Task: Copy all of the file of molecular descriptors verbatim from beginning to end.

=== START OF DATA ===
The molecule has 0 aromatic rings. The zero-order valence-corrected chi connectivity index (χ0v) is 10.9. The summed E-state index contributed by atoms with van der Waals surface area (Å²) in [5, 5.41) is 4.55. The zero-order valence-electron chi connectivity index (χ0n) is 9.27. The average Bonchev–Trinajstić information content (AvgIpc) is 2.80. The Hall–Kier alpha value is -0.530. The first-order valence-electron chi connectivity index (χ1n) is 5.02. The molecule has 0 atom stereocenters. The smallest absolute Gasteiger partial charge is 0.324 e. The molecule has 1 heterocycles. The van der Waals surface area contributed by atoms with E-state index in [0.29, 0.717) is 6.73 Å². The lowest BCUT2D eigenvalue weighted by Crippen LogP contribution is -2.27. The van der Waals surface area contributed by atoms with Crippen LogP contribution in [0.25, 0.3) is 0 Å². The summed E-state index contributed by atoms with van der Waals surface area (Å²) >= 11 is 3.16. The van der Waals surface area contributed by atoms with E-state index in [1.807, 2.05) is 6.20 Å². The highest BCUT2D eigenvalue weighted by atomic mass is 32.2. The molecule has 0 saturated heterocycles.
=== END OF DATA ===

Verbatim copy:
The molecule has 0 aromatic rings. The zero-order valence-corrected chi connectivity index (χ0v) is 10.9. The summed E-state index contributed by atoms with van der Waals surface area (Å²) in [5, 5.41) is 4.55. The zero-order valence-electron chi connectivity index (χ0n) is 9.27. The average Bonchev–Trinajstić information content (AvgIpc) is 2.80. The Hall–Kier alpha value is -0.530. The first-order valence-electron chi connectivity index (χ1n) is 5.02. The molecule has 0 atom stereocenters. The smallest absolute Gasteiger partial charge is 0.324 e. The molecule has 1 heterocycles. The van der Waals surface area contributed by atoms with E-state index in [0.29, 0.717) is 6.73 Å². The lowest BCUT2D eigenvalue weighted by Crippen LogP contribution is -2.27. The van der Waals surface area contributed by atoms with Crippen LogP contribution in [0.25, 0.3) is 0 Å². The summed E-state index contributed by atoms with van der Waals surface area (Å²) >= 11 is 3.16. The van der Waals surface area contributed by atoms with E-state index in [1.807, 2.05) is 6.20 Å². The highest BCUT2D eigenvalue weighted by atomic mass is 32.2. The molecule has 0 saturated heterocycles.